I have to try that heatshrink tubing. Thanks for the tip Morrisman!
 

AzHeat

Platinum Member
Well, funny heat shrink should be mentioned. Just this afternoon, I cut off a section of heat shrink and put it over the threads. I then discovered the spent shell casing of a .45 Colt slips over the threads nicely, so I cut the primer end off and slipped that over the heat shrink. Being brass, it should keep it and the cymbal from wearing on each other and the heat shrink keeps everything in place. Bonus! I’m not sure if the trick will work with the larger diameter clutches, but for now I have a workable solution. When that casing wears out, I’ll find another.
 

OSDrums

Well-known member
Don’t worry about it...
...
You’ll be dead before it matters....
From my personal experience it does! Used one of these threaded clutches when I was younger and ruined my 2002 Hihat Top... it‘s still playable and sounds good as ever, but due to the enlarged hole it slides around on the bottom more then it should.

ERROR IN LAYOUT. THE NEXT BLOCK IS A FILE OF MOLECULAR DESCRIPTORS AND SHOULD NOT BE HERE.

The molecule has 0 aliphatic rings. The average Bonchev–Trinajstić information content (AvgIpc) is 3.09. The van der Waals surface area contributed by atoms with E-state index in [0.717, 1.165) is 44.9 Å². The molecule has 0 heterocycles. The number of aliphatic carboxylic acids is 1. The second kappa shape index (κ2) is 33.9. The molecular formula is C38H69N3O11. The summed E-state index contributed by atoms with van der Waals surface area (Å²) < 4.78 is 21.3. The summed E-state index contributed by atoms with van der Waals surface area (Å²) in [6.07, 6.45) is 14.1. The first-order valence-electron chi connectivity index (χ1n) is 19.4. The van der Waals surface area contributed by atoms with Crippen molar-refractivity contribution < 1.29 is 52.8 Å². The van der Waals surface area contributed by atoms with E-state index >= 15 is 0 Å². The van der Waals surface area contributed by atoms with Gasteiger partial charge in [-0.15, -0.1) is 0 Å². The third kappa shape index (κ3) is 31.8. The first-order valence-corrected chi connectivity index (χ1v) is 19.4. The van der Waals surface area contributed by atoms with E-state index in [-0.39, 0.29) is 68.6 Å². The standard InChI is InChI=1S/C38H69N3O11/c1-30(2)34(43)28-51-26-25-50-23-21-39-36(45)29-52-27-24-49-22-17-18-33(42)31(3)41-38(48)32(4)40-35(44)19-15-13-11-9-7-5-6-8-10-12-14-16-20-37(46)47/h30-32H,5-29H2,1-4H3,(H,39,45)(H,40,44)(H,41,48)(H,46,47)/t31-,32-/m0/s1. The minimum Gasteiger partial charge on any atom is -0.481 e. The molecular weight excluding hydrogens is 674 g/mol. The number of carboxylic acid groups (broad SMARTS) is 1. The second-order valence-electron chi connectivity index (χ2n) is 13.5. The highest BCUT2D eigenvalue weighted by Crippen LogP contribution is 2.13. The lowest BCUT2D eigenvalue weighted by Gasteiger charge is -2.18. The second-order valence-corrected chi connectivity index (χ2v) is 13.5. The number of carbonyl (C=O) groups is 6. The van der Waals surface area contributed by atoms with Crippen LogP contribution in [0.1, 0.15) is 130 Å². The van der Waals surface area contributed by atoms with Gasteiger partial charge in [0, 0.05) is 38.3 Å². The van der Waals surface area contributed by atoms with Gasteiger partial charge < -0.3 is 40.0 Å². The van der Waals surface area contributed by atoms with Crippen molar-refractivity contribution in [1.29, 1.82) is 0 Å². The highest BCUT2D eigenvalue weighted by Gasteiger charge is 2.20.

What I did once I knew the reason was to take a file and remove the threading in the middle of the clutch. The next Hihat stands or clutches I bought were without threads in that area and I would strongly recommend to only use such models to everyone! All kind of tapes at one point in time form a sticky mess so this for me would only be a very short term solution (e.g. if you have to use a clutch on a festival).
The pics below show what the thread did within 10 years to my top cymbal - the diameter on its widest section went from the normal 12.5 mm to 14.2 mm...